Many hundreds of mostly La Saline residents turned out for the lively demonstration which marched to Wharf Jérémie, then past Aviation (former Bowen Airfield), to Station Gonaïves (near the old HASCO sugar refinery), where it was turned back by police firing tear-gas. The demonstrators then marched to the Croix des Bossales market, then returned to La Saline. Chants of “we are hungry”, “hungry people don’t play”, and “Jovenel must go” were led by Cherizier during the rally in La Saline.
“Today, the government of [de facto President] Jovenel Moïse has failed,” Cherizier declared during the march. “He has failed to give the people security, food, schools and healthcare. Today they cannot force us to go into an election under a government which has no legitimacy. By the same token, we are not going to march behind a rotten opposition, just as we have a rotten, corrupt bourgeoisie. Today, it’s the whole system which has failed … Jovenel has to go by any means necessary.”
Despite the size, success, and message of the FRG-9’s demonstration, Haiti’s traditional opposition dismissed it as government-sponsored. The demonstration was a “diversion” to distract the nation’s attention from the Delmas 32 massacre, said André Michel, leader of the Popular and Democratic Sector.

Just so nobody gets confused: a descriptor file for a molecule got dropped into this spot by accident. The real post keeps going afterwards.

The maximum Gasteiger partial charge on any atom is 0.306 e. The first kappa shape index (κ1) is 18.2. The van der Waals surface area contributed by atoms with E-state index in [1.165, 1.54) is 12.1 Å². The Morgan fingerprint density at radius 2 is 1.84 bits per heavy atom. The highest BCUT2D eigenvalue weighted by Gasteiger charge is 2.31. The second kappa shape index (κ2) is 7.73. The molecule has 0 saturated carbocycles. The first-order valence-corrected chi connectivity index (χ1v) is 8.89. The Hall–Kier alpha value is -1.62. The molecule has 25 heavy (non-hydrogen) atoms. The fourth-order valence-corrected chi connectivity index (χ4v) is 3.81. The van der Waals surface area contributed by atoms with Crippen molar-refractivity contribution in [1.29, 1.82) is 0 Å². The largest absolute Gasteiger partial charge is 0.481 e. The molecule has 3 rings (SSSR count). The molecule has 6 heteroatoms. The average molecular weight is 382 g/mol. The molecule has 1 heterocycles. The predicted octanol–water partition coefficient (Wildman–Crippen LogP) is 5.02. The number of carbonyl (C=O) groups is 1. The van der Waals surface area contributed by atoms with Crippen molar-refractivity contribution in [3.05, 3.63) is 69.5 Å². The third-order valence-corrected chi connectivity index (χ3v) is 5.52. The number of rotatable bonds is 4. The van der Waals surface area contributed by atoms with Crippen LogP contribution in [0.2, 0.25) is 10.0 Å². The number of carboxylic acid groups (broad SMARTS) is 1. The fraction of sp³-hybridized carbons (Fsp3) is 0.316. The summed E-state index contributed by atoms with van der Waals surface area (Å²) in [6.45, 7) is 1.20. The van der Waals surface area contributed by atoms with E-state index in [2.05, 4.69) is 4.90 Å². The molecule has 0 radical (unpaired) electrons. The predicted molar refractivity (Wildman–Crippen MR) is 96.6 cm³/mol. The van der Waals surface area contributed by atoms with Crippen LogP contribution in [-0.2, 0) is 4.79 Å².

On July 2, Cherizier held a press conference to analyse the Delmas 32 events and respond to both Michel and Espérance.
“We are revolutionaries,” Cherizier said. “What happened in Delmas 32, we had nothing to do with it. If we had done it, we would have taken responsibility for it.”
Cherizier said that he regretted the death of Guerby Geffrard, who “was asking for a better life for police officers”.
But then “in response to what happened, his partisans acted,” Cherizier continued. “When you react with anger and emotion, that can cause a lot of damage, so a militant died, and a journalist died. Maybe if those two people didn’t die, the Delmas 32 massacre might have gone unnoticed, like many massacres in the poor neighborhoods.”
Then he turned to the RNDDH.
“Pierre Espérance, you are lying,” he said. “You are lying when you say that the Baz Krache Difè did the massacre in Delmas 32. The Baz Krache Difè didn’t have anything to do with the massacre in Delmas 32.” He called the RNDDH “Pierre Espérance’s political party” and a “garbage human rights organization”.